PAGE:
Title: The Pledge
Author: Leonard Slater
Slater, Leonard (1970). The Pledge. New York: Simon and Schuster
Date Updated: May 4, 2016
Reviewed by George C. Constantinides
In anticipation of the British withdrawal from Palestine after World War II and of a war that would determine whether a Jewish state would be created, a large underground organization was created in the United States and elsewhere to procure arms and ship them to the Jews in Palestine. This is the story of that network, mainly in the United States and composed mostly of Jews, by a U.S journalist who spent three years of investigative reporting on the subject. It also tells of the volunteers who went to fight in Palestine. Slater bases his account primarily on interviews with those involved in the smuggling of arms in violation of U.S. embargo laws; those interviewed, including the future mayor of Jerusalem Teddy Kollek. who played a key role in the United States, are named. The Pledge is an eye opener on a subject not often revealed—the formation and the work in one country of a well-financed, dedicated organization ultimately under the direction of foreign nationals supporting the national aspirations of these foreign people in technical violation of their own country’s laws. The well-documented account of the underground exploits of this organized effort must be read, according to Leon Uris, to understand later Israeli feats such as the dash of the French gunboats from Cherbourg to Israel. Slater does not delve deeply into the questions of official U.S. knowledge of all this at the time and policy toward it. There may be a hint in the short episode of J. Edgar Hoover’s being informed by the organization itself of the violation of U.S. embargo laws. Slater’s work has opened up a subject for further research. A rare reference to specific U.S. intelligence reporting of illegal shipments of arms from U.S. bases to Palestine is contained in Thorpe’s East Wind Rain.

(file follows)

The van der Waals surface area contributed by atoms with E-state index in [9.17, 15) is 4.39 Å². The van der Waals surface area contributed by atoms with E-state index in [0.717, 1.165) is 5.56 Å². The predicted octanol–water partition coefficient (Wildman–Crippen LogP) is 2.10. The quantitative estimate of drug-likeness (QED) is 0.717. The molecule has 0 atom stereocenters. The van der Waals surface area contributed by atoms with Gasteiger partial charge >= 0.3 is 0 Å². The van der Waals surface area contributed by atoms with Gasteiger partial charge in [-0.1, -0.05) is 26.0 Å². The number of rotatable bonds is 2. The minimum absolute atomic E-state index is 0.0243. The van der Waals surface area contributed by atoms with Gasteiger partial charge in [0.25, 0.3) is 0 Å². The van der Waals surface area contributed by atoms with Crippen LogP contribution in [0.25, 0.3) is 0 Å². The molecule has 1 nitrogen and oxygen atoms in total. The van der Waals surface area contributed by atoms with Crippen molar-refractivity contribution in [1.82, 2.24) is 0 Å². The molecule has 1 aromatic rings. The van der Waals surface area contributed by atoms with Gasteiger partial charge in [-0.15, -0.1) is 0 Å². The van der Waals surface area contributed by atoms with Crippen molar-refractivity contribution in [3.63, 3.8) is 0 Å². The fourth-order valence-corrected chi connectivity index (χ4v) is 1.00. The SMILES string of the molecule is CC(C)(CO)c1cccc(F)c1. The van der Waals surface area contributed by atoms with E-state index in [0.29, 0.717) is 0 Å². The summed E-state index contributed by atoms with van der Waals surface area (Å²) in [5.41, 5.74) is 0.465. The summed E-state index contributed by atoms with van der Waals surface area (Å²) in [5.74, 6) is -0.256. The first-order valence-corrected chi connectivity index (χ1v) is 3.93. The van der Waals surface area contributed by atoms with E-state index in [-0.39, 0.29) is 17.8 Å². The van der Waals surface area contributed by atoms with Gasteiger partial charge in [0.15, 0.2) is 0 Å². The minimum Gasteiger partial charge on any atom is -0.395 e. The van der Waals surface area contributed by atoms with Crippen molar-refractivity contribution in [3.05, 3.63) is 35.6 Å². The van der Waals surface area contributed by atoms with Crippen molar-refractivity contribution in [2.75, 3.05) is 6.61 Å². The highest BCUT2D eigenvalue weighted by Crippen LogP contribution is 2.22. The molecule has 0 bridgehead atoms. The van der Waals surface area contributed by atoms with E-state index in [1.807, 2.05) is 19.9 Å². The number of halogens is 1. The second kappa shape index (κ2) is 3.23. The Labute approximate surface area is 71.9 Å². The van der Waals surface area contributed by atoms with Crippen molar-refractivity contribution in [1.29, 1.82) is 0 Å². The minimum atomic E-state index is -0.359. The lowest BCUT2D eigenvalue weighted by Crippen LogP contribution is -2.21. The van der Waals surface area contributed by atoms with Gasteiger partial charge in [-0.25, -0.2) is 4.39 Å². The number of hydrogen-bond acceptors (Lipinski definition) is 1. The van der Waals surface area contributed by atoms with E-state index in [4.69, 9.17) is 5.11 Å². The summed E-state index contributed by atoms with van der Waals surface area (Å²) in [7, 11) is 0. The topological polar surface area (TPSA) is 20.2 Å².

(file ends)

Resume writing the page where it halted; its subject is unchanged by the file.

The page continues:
Reviewed by Paul W. Blackstock and Frank L. Schaf
A remarkable account of a crash program to arm and equip an army to defend Israel after the British pull-out in May 1948. Coordinated by the Israeli Haganah, the arms procurement and smuggling involved many Americans. The author relied primarily on first-hand interviews and correspondence, which he documents.
 Constantinides, George C. (1983). Intelligence and Espionage: An Analytical Bibliography. Boulder, CO: Westview Press, p. 414
 Thorpe, Elliott R. (1969). East Wind, Rain: The Intimate Account of An Intelligence Officer in The Pacific, 1939-49. Boston, MA: Gambit. [LCCN: 69012586]
 Blackstock, Paul W. (1978) and Frank L. Schaf, Jr. Intelligence, Espionage, Counterespionage, And Covert Operations: A Guide to Information Sources. Detroit: Gale Research Co., p.